A recent analysis shines a positive light on value-based care models such as federal hip and knee replacement bundled payment programs.
Bundled payments increased quality metrics and lowered costs without increasing the volume of episodes of care, analysts said in defending the Bundled Payment for Care Improvement program.
Their paper, “Debunking the Argument that the Bundled Payment for Care Improvement Program (BPCI) Contributed to Higher Procedure Volumes” was published by The Altarum Institute.
Primary authors were Patrick Conway, M.D., deputy administrator for innovation & quality and the chief medical officer at the Centers for Medicare & Medicaid Services, and a pair of Altarum researchers, who examined Medicare Part A Claims from 2011 to 2015.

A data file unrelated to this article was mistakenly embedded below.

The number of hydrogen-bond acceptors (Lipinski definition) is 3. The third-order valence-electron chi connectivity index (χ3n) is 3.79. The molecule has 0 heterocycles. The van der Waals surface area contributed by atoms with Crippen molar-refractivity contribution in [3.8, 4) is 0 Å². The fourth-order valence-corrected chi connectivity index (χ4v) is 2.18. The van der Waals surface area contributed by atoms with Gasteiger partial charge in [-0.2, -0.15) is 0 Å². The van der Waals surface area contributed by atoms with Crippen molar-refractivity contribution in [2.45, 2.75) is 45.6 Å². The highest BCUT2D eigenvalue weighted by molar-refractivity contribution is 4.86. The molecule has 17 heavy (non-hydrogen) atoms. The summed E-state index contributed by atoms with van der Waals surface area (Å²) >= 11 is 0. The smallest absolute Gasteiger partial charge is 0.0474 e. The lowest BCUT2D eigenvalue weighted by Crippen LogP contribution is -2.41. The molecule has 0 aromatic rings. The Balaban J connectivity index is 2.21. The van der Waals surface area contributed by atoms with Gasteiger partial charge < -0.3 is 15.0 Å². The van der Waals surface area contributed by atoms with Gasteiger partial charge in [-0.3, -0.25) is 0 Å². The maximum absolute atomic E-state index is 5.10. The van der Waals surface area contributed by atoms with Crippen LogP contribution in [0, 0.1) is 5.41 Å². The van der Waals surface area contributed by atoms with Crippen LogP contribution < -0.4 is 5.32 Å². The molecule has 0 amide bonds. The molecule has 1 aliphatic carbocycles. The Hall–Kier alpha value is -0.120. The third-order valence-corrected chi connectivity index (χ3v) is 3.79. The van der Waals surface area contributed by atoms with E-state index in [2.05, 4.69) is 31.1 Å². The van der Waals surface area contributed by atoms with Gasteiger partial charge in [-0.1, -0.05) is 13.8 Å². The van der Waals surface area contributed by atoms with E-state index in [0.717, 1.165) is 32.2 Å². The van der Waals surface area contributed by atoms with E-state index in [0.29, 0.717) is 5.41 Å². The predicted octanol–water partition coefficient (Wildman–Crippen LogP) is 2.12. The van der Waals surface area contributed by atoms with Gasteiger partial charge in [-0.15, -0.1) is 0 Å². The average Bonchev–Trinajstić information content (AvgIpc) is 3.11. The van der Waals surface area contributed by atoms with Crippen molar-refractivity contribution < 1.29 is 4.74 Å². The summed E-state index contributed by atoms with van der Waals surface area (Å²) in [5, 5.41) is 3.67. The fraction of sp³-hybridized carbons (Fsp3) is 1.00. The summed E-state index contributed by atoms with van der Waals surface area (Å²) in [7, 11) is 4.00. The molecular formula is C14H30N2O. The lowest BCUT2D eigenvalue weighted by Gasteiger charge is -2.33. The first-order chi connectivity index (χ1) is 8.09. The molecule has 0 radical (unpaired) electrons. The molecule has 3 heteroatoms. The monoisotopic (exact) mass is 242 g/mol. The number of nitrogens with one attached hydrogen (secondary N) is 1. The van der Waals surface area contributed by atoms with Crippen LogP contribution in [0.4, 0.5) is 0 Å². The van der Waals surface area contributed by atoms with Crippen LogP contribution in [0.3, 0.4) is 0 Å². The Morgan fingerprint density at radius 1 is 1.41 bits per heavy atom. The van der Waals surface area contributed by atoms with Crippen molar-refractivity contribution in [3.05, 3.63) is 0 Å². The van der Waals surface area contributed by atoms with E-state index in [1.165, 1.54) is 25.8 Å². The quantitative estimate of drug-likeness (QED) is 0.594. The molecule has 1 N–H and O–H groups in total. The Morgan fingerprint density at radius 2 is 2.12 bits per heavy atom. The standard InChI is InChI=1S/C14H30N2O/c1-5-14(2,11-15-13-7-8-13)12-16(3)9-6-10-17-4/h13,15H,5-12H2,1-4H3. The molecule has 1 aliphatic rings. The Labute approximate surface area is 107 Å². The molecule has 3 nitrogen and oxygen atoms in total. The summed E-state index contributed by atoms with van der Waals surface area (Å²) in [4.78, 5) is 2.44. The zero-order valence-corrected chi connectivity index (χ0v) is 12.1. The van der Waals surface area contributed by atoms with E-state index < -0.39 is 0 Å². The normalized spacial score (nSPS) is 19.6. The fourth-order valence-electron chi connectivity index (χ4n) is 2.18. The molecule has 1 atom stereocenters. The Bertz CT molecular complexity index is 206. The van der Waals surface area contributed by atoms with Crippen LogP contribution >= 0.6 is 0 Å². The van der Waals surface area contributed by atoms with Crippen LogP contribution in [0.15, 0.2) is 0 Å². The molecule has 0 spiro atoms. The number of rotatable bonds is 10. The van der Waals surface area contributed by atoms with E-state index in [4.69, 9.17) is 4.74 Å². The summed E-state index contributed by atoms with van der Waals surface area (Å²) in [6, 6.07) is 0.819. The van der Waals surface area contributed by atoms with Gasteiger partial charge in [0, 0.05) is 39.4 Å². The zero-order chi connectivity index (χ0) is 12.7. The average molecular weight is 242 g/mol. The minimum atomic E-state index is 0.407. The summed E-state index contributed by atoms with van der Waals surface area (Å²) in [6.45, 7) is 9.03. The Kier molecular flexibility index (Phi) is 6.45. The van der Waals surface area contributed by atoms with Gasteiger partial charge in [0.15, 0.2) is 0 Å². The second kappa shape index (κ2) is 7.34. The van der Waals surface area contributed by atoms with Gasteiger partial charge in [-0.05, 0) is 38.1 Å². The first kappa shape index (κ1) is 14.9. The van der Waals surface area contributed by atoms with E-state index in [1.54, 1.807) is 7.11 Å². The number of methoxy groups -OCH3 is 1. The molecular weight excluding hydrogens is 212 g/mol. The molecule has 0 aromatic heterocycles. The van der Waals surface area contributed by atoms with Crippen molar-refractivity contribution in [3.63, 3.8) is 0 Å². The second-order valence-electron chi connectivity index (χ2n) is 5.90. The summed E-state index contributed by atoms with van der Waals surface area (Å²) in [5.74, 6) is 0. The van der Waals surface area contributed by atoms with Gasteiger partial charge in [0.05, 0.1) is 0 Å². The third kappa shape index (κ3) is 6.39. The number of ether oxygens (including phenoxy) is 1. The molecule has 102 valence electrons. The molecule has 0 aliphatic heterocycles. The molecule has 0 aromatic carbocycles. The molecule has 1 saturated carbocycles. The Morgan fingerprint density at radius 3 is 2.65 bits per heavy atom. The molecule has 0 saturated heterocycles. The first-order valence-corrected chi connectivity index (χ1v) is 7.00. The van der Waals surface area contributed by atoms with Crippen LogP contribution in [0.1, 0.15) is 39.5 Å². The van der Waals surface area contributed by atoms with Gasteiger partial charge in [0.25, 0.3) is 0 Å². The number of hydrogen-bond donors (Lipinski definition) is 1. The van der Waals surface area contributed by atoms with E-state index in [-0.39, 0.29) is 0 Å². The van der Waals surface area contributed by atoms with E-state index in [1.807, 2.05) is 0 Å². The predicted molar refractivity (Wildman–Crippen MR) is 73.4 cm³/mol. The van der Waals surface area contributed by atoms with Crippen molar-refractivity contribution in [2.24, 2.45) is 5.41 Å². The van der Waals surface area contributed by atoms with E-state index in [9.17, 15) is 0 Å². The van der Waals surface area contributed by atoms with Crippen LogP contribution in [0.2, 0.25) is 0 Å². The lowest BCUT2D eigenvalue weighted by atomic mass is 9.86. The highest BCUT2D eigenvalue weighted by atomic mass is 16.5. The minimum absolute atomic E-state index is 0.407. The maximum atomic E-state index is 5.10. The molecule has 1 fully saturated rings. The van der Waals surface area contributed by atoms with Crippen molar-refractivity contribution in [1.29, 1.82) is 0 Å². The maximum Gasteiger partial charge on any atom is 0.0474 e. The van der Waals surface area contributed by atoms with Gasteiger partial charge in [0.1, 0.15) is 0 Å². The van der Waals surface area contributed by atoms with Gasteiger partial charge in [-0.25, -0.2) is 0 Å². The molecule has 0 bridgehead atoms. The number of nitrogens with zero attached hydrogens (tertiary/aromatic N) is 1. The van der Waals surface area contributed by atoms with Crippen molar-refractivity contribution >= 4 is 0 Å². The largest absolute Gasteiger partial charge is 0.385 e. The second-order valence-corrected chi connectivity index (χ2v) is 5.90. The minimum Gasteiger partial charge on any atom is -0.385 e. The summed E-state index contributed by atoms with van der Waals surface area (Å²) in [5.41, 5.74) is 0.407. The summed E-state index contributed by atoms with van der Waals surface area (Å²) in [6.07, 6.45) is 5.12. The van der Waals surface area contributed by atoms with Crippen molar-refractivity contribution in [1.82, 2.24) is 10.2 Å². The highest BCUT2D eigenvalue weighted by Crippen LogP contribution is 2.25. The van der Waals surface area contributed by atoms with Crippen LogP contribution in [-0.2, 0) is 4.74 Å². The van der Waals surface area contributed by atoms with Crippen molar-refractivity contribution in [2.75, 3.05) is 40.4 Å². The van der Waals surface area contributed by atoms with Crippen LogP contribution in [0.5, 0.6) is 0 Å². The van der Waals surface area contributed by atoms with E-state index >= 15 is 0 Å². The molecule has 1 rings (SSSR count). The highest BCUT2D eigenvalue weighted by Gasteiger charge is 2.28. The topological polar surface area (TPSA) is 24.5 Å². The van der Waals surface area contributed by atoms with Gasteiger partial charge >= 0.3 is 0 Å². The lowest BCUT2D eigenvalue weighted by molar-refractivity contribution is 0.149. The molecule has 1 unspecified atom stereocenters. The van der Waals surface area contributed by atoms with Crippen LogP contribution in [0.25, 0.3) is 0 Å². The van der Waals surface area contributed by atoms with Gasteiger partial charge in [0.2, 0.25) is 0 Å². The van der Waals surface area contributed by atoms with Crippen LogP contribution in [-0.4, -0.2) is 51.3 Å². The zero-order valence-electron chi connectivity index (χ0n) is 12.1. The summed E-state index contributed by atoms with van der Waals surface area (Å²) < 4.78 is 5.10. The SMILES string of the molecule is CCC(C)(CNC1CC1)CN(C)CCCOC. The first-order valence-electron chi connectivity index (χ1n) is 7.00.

“Our study definitively disputes any assertion that the BPCI-participating hospitals contributed to a higher volume of procedures as a result of that participation. In fact, the opposite is true,” they wrote. “The rate of increase in the volume of procedures was significantly lower than in the rest of the country.”
The Altarum report said providers that went into BPCI in October 2013 and January 2014 had a rate of increase below baseline. They also had performance years significantly lower than the national rate.